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Explaining how Popcorn Time works can get you arrested in Denmark

How-to sites for the popular piracy app were shut down by authorities

Danish police have arrested two men in their thirties for running sites that helped people use Popcorn Time, an illegal streaming service that's been described as "Netflix for pirates." According to a report from Torrent Freak, the sites involved were Popcorntime.dk and Popcorn-time.dk. Both have been shut down and the rights to their domain names transferred to the Danish state.

Neither of the individuals were hosting illegal material

The case is particularly notable as neither of the individuals arrested were illegally hosting copyrighted material or copies of the Popcorn Time app itself. Instead, says Torrent Freak, both are accused of distributing information on how to access illegal content online. Inspector Michael Hellensberg of the Danish fraud squad told local media that the case was significant as "it shows that [sites' owners] can be revealed by the police. This has consequences and it also conveys the message that this behavior is illegal."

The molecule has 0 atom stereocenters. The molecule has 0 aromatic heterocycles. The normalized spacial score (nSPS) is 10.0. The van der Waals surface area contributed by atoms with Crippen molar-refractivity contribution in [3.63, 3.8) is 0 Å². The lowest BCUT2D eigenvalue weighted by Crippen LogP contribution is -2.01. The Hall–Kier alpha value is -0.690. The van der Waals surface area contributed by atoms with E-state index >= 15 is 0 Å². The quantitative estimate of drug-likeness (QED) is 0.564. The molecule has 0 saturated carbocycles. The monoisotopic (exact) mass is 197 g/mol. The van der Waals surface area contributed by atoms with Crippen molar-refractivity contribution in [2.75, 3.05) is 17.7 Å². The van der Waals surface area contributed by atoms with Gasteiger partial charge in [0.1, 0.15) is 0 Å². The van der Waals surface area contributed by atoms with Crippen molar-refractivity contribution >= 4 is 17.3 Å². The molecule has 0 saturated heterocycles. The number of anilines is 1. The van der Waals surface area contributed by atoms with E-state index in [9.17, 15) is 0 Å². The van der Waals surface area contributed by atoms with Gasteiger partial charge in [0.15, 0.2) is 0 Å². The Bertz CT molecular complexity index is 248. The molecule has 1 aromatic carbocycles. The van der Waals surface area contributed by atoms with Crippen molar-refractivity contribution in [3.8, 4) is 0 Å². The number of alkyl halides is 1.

The battle between Popcorn Time's supporters and law enforcement looks like it could be a long one, with the software still easily accessible online and the support infrastructure — the system of torrenting itself — impossible to take down in any conventional sense. However, unlike the often confusing world of torrenting sites, the app's popularity springs from that the fact that it's easy to use, mimicking the design language of legal services. So much so, in fact, that Netflix describes Popcorn Time as one of its "biggest competitors."